Inhalants are a range of chemical products that are inhaled to produce a feeling of being high. Inhalants can be common household products like glue, shoe polish, and aerosol sprays. These products are safe when used as intended, but they can be dangerous and even deadly when sniffed or “huffed” to get high.
The effects of inhalants. As with any drug, the effects of using inhalants varies from person to person depending on factors such as your size (height and weight), your health, when you’ve eaten, your mood when the inhalant is taken, whether you’ve taken other drugs, how much you’ve inhaled, whether you have developed tolerance or immunity to the inhalant, and where the inhalant is taken (e.g. dance party or a quieter environment). Inhalants are depressants which means their effects are similar to those of alcohol or marijuana.
Tolerance and dependence. Tolerance and dependence can develop with regular use of inhalants. Tolerance means the effects you experience from taking a drug decrease so that larger doses are required to achieve the desired effect. Dependence occurs when taking a drug produces tolerance and withdrawal symptoms that occur when you try to stop taking the drug or reduce usage. What this means is that you could begin to crave using the drug and could find it very difficult to stop using it. Stopping suddenly after regular use can cause withdrawal symptoms, such as anxiety, depression, and loss of appetite, irritation, aggressive behavior, dizziness, tremors, and nausea.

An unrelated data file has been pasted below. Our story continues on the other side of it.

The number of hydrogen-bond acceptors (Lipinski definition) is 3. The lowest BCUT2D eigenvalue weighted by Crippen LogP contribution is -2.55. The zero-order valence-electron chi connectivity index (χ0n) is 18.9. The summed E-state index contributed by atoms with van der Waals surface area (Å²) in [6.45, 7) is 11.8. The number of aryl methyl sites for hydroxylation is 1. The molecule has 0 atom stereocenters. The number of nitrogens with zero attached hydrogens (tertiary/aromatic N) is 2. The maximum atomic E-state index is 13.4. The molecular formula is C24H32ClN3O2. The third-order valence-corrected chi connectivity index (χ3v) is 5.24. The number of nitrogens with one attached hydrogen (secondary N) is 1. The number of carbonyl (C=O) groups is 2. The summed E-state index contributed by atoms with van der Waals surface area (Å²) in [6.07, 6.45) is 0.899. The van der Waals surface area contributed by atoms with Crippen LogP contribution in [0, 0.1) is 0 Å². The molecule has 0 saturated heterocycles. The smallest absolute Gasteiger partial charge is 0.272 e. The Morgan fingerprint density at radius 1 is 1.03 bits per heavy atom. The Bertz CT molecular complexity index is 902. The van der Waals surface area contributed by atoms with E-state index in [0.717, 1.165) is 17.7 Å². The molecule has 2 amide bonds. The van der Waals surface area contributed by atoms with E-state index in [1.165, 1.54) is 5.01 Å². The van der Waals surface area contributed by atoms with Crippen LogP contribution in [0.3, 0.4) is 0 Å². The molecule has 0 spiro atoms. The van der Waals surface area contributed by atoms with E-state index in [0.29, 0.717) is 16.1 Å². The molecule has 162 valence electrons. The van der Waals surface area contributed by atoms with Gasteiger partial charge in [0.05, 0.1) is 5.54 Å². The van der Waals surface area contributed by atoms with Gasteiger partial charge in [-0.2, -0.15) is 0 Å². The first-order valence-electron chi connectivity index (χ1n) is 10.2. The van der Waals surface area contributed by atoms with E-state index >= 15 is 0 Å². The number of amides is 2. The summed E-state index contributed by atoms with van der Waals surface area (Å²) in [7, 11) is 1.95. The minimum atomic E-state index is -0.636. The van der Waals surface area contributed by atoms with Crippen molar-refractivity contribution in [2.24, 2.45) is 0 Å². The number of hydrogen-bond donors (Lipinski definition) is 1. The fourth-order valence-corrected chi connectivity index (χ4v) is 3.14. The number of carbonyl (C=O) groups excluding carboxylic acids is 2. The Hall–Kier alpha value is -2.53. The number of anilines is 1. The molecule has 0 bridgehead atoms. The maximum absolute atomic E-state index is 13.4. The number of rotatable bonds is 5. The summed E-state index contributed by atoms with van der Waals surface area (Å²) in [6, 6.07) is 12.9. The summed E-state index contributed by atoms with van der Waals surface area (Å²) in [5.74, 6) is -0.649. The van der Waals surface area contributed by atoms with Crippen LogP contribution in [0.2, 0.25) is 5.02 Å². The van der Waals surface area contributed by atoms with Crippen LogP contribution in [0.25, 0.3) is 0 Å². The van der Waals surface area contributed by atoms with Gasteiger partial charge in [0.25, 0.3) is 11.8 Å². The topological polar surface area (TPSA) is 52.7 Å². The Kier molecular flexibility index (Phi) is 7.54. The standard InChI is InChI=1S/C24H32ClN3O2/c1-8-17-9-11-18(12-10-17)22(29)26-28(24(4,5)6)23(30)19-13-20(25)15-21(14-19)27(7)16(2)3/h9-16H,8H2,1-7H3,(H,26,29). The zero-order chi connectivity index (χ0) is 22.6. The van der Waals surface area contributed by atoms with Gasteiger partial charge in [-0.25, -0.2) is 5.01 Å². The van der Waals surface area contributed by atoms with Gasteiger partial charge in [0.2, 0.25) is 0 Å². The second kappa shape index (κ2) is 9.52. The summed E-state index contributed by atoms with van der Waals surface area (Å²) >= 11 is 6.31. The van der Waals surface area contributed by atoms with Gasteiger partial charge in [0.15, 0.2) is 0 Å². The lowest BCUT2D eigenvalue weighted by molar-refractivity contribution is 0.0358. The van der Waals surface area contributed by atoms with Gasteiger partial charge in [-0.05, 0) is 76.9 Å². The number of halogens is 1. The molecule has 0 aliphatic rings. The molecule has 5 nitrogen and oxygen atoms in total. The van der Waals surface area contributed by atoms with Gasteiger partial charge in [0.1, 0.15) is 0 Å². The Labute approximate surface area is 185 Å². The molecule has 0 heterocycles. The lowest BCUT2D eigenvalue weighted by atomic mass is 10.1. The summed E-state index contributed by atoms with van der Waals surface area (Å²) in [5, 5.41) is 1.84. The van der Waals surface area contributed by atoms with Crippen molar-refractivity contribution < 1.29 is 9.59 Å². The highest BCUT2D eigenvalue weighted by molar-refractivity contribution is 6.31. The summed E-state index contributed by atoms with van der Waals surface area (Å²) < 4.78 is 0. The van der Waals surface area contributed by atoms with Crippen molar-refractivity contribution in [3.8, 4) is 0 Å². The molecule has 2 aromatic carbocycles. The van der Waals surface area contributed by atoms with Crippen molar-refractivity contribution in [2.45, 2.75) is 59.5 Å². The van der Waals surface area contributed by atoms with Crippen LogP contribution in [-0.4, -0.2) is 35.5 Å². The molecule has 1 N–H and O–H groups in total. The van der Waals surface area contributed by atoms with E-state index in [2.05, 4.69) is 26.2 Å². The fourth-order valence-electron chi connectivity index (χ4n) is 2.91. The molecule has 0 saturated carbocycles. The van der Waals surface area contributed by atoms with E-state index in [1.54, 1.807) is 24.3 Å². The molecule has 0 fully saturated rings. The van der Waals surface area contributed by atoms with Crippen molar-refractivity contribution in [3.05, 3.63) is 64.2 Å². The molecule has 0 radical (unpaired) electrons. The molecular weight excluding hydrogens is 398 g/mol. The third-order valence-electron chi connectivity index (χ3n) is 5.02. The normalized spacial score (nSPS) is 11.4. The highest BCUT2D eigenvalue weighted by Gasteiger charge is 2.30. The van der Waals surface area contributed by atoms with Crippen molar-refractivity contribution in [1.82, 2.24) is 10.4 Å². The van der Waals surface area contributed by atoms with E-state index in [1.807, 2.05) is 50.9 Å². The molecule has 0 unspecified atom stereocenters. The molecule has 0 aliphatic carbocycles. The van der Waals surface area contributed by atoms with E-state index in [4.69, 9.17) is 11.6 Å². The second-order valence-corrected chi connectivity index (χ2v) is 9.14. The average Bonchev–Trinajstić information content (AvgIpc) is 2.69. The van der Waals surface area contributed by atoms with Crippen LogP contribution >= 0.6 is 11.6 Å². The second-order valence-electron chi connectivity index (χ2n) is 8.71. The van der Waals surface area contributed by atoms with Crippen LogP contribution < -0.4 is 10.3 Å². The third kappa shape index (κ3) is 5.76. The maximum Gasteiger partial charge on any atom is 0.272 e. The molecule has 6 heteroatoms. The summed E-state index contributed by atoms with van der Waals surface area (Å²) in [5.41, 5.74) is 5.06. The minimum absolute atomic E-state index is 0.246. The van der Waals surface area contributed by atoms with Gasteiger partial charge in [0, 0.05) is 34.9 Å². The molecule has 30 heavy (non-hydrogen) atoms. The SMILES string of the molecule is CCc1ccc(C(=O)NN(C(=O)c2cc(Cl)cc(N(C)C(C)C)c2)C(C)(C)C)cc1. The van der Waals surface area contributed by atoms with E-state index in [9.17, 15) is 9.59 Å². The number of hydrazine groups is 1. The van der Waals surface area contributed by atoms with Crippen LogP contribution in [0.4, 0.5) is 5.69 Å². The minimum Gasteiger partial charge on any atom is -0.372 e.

Driving or operating a car or other heavy machinery. Driving or operating heavy machinery while huffing is dangerous and unsafe because it affects your ability to judge speed and distance, which increases the chances of serious accidents and injury. It’s illegal to drive under the influence of any drug, including inhalants.
Inhalants and the law. While many of the household and industrial products that can be used as inhalants are legal, many states have enacted laws to address the issues of inhalant use among minors. According to the U.S. Department of Justice, 38 states have adopted laws preventing the sale, use, and distribution of commonly inhaled products to minors. Some states now have fines, imprisonment, or mandatory treatment for breaking these laws.
Getting help. If you’re worried about your use of inhalants and think it’s becoming a problem and/or want to talk to someone, call 1-800-662-HELP(Spanish: 800-662-9832), the treatment referral hotline supported by the Federal Substance Abuse and Mental Health Services Administration. You might also check out the getting help for drug use fact sheet.
Acknowledgement: This fact sheet was originally developed by youth and staff at ReachOut.com, a website that helps teens get through tough times.